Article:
The tobacco monopoly also carried on trade between Louisiana and New Spain and between the
different branches of the tobacco monopoly in South America. For references, see L. Nater, “El
tabaco y las ¬nanzas del imperio espanol,” Chapter 5.
Most of the paper came from factories in Barcelona, Arag´ n, and Valencia, generally being sent to
M´ laga and C´ diz for transshipment to the Americas. For useful references on the paper trade, see
a a
S. Deans-Smith, Bureaucrats, Planters and Workers, pp. 101“105.
By regulation the net income from the tobacco monopoly in New Spain was sent to the metropolis
and, in smaller proportion, to Cuba.
On the tobacco situados for Cuba, see C. Marichal and M. Souto, “Silver and Situados.”
188 Bankruptcy of Empire

Silver coin
Mercury Mercury Mercury Mine
Silver Mercury
Mexico Port of Havana Cádiz
City Veracruz Cuba
Paper Mercury
Mercury, paper
Royal Tobacco
Factory, Valencia
paper Mexico City Spain

Other Tobacco

Flow of fiscal commodities of state monopolies

Figure 6.1. Flows of Fiscal Merchandise and Silver between the Royal Treasuries of Spain,
Cuba, and Mexico, (circa 1790).
Source: Drawn by Carlos Marichal.

supplied the bulk of cigars, cigarettes, and snuff consumed throughout the
peninsula. In effect, by remitting tobacco leaf, the Cuban tobacco monopoly
provided a valuable subsidy in kind to one of the most important revenue
sources of the metropolitan treasury at the end of the eighteenth century:
tobacco produced close to 30 percent of total ordinary revenues of the royal
tax administration in Spain.12 The complexities of the transatlantic transfers
are illustrated in Figure 6.1.
The importance of the tobacco monopoly for imperial revenues was
exceeded only by silver mining, which, in turn, depended to a consid-
erable degree on mercury (quicksilver) imports from Spain. The use of large
quantities of mercury for silver amalgamation and re¬ning in the colonial
mining centers was not new, having begun in the mid-sixteenth century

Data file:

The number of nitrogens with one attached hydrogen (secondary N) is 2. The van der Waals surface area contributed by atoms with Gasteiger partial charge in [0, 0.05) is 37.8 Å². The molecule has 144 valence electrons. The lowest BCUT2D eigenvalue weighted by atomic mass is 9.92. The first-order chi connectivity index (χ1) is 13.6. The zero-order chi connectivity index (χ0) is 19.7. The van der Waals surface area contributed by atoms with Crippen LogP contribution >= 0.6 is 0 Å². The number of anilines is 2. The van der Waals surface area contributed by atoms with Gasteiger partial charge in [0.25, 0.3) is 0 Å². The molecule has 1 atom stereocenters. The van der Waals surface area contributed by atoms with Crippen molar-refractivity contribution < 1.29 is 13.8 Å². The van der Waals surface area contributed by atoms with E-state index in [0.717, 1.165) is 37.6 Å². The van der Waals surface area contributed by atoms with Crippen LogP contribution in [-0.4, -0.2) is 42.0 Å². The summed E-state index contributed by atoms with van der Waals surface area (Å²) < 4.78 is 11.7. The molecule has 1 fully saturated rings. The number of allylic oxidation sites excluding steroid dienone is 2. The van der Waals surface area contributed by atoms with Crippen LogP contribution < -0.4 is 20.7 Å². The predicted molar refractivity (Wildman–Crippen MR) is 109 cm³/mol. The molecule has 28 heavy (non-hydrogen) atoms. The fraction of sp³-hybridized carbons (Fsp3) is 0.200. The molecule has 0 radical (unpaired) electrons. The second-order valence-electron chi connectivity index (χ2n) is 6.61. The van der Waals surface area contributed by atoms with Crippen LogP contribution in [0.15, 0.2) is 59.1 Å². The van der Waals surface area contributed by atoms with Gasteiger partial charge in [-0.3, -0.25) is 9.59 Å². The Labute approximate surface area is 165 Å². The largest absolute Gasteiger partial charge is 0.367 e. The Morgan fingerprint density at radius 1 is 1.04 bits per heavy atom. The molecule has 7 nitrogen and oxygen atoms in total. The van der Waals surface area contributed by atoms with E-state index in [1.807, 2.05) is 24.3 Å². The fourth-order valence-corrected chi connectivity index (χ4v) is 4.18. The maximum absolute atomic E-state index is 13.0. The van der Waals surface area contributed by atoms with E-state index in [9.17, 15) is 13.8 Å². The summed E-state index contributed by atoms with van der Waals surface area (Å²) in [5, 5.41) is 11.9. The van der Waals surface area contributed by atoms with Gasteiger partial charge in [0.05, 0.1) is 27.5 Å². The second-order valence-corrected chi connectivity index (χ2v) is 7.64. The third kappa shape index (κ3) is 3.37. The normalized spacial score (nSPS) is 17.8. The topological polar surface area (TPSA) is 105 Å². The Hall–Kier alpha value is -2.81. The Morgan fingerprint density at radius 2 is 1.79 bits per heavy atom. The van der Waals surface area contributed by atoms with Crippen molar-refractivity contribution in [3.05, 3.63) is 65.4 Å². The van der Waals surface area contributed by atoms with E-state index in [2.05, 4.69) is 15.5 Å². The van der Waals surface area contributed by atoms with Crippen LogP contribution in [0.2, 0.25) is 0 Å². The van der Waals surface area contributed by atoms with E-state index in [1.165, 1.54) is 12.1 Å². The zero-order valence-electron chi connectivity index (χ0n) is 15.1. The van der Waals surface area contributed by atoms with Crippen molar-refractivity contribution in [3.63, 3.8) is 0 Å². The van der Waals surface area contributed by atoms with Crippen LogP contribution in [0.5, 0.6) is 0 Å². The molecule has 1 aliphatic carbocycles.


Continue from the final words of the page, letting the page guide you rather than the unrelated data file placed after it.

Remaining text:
in Mexico. Although it was possible to process the silver minerals without
mercury, the alternative procedures were time-consuming and inef¬cient,

12 C. Marichal, “Bene¬cios y costes ¬scales” offers an estimate of the minimum ¬gure, but it is necessary
to undertake more detailed research on the monopoly™s cost structure in Spain. On deliveries of tobacco
leaf from Cuba to Spain, see the classic work of R. de la Sagra, Historia econ´mico-pol´tica y estad´stica,
o ± ±
pp. 240“265.
Royal Treasury and the Gordon & Murphy Consortium, 1806“1808 189

a phenomenon especially noticeable in the larger mines.13 Indeed, the level
of silver production in New Spain depended to a remarkable degree on the
amounts of mercury shipments. Richard Garner has demonstrated the close
relationship between the two during the eighteenth century: the annual
increase in minting of silver in Mexico grew by 1.4 percent per annum,
almost identical to the annual increase in mercury imports.14
The provision of a growing amount of supplies of quicksilver for the
mining establishments in Spanish America was one of the objectives of the
administrative reforms of the early Bourbons.15 The supply of quicksilver
had a fundamental importance for colonial exchequers and economies. An
increase in the annual silver yield tended to increase the money supply
and stimulate overall production and popular consumption, with a positive
impact on ¬scal resources, including direct taxes (on silver) as well as sales
taxes and monopolies.16 In the 1720s, Spain exported an annual average of
little more than two hundred thousand pounds of mercury per year to the
Americas, but by mid century, mercury exports to the colonies had tripled
and by the end of the century reached two and a half million pounds per
year.17 These exports had a positive effect on silver mining, as is witnessed
by the volume of minting in Mexico between 1780 and 1810, when silver
coinage reached the highest levels in all colonial history.18
During periods of naval con¬‚ict the maintenance of a regular supply of
mercury posed especially dif¬cult challenges for the imperial administra-
tion. For almost three centuries, the Spanish government had organized
regular remittances of mercury as a crown product that was carried in

13 An alternative smelting method (plata de fuego) had been developed in the second half of the sev-
enteenth century (when deliveries of mercury from Almaden were scarce). However, this method
required large amounts of charcoal, resulting in forest devastation around mining zones. In the
eighteenth century, the mercury amalgamation method became dominant.
R. Garner and S. E. Stefanou, Economic Growth and Change, pp. 112 and 132.
The decline of mercury production at Almad´ n in the second half of the seventeenth century and its